A Beginners Guide to Synthetic Data
Last Updated on March 23, 2023 by Editorial Team
Author(s): Supreet Kaur
Originally published on Towards AI.
A Beginner’s Guide to Synthetic Data
Data for Machine Learning Model is like the heart of the human body. A model’s success depends on multiple factors, but Data is one of the critical factors that dictate success. Some companies have abundant data and no issues, but some struggle to find adequate data to build a working AI model. The alarming statistic that 80% of a Data Scientist’s time is invested in preparing data indicates the importance of “good” and “sufficient” data.
As the name suggests, “Synthetic Data” technology enables practitioners to generate data similar to actual data but customized per your requirements, volume needed, and use case. It is generated using different techniques, some of which will be discussed in this blog.
Synthetic Data fits in the use cases below:
- Beneficial for organizations lacking a plethora of data but still wanting to build AI-driven products
- It can be helpful in case of an imbalanced dataset. The non-dominating class data can be generated by leveraging synthetic data techniques.
- Highly regulated industries that can’t use PII to train their model, so they generate something similar to the original data rather than using the actual data. Imagine a new team joining your organization to build a prediction model on medical image data; rather than using the actual data, which might have patient information, you decide to generate a dataset that represents that information, but at the same time, since it is not an original data, it is successfully able to mask the information.
- Autonomous Vehicle companies have heavily relied on Synthetic Data to generate all possible edge cases to train their model. They heavily rely on simulation techniques to generate synthetic data.
Techniques to generate Synthetic Data
There are different types of techniques that can be used to generate Synthetic Data. Some are simple statistical techniques, and others are deep-learning techniques like GANs.
Data samples can be generated from a probability distribution with certain characteristic statistical features like mean, variance, skew, etc. For instance, in the case of COVID detection, one assumes that the negative samples belong to a specific statistical distribution. In contrast, the positive samples do not correspond to this data distribution. Synthetic Data can rescue in unexpected situations, such as a Pandemic, where the data does not exist. Here, we can use any existing pandemic data from public reports to generate COVID data.
Deep Learning Methods
Generative Adversarial Network (GAN): GANs are a popular method to generate synthetic data. It is an algorithm that creates fake data, i.e., very close to accurate data. There are two primary components of GANs: Discriminator and Generator. The generator is the one responsible for generating fake data, while the discriminator is the one that classifies if the generated data is close to actual data. It then provides feedback to the generator.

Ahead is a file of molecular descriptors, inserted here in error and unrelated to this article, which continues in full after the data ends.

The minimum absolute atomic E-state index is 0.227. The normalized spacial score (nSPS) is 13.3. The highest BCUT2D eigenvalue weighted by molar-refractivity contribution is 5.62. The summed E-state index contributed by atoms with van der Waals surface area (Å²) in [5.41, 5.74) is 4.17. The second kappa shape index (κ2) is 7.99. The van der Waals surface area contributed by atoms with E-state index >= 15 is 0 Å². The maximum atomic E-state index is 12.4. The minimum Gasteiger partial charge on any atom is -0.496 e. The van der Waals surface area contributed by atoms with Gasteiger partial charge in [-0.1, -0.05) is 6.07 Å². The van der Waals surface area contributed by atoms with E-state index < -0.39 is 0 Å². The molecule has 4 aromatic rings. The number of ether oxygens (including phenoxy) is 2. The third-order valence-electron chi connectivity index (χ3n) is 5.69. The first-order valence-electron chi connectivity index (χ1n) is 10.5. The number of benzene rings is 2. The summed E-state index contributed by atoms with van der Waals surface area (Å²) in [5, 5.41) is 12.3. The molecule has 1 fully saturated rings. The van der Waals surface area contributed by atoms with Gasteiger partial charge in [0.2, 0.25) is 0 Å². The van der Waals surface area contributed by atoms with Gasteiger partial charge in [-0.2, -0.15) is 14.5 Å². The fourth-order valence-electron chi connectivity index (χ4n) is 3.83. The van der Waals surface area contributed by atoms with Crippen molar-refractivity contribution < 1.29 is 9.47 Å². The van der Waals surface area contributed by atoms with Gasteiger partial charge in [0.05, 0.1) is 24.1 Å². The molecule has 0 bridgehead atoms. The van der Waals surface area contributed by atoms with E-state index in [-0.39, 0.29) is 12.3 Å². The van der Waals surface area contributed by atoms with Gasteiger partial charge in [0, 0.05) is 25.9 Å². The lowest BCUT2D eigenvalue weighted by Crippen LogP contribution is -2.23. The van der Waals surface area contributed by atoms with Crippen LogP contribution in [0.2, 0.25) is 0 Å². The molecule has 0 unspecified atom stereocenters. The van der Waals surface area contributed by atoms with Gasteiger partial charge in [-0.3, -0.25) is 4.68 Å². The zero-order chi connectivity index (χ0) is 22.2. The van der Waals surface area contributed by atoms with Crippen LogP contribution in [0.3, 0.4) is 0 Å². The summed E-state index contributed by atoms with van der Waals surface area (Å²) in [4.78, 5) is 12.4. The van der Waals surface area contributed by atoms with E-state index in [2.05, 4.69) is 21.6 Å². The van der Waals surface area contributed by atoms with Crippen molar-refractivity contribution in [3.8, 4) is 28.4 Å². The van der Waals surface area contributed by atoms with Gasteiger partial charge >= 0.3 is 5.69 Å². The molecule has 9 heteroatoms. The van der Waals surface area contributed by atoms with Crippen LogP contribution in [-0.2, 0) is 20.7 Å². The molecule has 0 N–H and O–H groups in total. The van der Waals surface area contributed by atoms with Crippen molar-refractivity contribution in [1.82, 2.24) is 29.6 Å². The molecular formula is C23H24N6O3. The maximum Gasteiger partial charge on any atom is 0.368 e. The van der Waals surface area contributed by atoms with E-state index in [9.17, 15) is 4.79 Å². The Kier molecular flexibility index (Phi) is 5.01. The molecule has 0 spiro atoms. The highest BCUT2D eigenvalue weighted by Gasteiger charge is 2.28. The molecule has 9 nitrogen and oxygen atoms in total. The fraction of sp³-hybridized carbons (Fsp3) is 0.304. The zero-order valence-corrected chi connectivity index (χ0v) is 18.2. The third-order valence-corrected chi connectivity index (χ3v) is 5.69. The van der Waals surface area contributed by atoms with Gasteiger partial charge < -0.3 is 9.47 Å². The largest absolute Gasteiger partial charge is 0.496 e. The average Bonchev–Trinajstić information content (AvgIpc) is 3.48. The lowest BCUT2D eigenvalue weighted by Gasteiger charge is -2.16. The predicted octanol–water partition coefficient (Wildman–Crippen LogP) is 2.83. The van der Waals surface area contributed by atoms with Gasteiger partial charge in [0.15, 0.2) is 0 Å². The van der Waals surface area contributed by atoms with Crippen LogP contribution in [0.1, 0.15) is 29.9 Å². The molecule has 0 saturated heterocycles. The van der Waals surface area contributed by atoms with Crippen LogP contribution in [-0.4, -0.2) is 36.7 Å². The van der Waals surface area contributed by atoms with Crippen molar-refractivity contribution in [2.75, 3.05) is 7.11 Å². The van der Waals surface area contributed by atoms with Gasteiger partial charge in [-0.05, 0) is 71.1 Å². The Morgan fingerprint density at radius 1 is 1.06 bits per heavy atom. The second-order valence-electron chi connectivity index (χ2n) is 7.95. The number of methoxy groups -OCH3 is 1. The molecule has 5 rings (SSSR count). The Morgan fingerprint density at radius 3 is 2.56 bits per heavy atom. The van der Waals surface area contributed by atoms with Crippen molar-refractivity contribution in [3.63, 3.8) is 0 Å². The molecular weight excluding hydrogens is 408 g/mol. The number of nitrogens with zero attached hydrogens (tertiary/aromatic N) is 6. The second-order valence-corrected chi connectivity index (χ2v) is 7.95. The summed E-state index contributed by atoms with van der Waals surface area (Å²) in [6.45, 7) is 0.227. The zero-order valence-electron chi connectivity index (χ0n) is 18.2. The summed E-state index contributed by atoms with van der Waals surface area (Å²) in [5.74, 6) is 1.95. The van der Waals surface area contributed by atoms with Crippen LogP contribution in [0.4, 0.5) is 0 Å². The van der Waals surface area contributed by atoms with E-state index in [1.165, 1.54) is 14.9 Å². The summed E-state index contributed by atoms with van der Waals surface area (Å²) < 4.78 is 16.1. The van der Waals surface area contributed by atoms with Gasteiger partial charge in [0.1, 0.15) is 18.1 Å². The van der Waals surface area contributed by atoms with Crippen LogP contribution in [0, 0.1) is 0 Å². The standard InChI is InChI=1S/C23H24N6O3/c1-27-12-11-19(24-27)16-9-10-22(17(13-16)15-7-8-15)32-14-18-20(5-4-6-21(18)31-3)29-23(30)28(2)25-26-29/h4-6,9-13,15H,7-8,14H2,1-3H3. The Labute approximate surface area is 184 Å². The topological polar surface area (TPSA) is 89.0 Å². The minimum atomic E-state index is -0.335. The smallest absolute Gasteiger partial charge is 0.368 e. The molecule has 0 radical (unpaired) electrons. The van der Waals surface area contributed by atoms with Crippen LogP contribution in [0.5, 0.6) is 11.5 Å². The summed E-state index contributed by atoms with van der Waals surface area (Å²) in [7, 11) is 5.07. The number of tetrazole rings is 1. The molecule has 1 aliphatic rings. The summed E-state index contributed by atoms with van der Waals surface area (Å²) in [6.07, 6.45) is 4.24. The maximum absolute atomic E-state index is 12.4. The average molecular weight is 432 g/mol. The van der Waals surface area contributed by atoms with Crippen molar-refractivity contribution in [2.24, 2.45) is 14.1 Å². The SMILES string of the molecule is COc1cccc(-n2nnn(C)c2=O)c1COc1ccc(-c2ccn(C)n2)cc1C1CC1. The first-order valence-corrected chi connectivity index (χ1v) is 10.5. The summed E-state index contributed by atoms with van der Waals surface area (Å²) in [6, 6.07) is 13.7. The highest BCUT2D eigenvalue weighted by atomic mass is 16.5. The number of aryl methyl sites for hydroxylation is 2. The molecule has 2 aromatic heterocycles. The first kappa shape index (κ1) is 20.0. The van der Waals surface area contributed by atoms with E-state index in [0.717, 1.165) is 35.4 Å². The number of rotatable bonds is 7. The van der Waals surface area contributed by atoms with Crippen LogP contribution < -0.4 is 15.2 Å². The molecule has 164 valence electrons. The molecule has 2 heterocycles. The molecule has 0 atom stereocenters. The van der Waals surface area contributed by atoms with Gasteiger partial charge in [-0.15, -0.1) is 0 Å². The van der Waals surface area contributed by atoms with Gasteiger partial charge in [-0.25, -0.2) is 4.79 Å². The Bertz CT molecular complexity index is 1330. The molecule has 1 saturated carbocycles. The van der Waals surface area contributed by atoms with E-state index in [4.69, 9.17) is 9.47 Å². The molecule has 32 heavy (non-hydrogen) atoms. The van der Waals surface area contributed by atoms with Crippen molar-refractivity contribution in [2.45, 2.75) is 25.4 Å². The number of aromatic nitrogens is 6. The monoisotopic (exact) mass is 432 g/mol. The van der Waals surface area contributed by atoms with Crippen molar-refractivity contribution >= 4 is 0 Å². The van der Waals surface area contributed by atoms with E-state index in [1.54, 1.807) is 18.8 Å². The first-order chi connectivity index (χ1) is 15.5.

GANs can sometimes learn to generate only a limited set of outputs, or “modes,” rather than exploring the whole space of possible outputs. This is known as mode collapse and can result in repetitive or low-quality generated data.
An alternative approach to GANs is WGAN. The objective of a standard GAN is to minimize the Jensen-Shannon divergence between the actual data distribution and the generated distribution, while for WGANs, the goal is to minimize the Wasserstein loss function. The Wasserstein distance is a more meaningful measure of the distance between probability distributions, as it captures the amount of “work” needed to transform one distribution into the other rather than evaluating the actual output.
Open Source Technologies
- Time Series Generator: Python package that generates time series data
- Kubric: It is an open-source python framework launched by Google that aims to create synthetic image datasets
- Copulas: Python library for modeling multivariate distributions and sampling from them using copula functions. Given a table of numerical data, it used copulas to learn the distribution and generate new synthetic data following the same statistical properties.
- Pydbgen: Python package that generates a random database table based on the user’s choice of data types. This generates some standard fields like Name, Age, etc.
- Gretel Synthetics: Leverages Recurrent Neural Networks(RNN) to generate synthetic data for structured and unstructured texts.
Limitations of Synthetic Data
- Lack of Diversity: Synthetic data can sometimes lack the diversity and complexity of real-world data. This can result in models performing well on synthetic data but not generalizing well to real-world data.
- Incomplete Representation: Synthetic data may not always fully capture the complexity of real-world data. For example, it may not account for rare or unexpected events that could impact the performance of the model.
- Biases: Synthetic data may be biased if the process used to generate it is biased or if the real-world data used to train the generator is biased. This can lead to models that perpetuate existing biases or create new ones.
Companies are moving towards adapting Data Centric AI. Synthetic Data can come in handy to move towards that approach. Though it has its pros and cons, with ongoing research, it can aid breakthrough use cases and help solve cold start problems.
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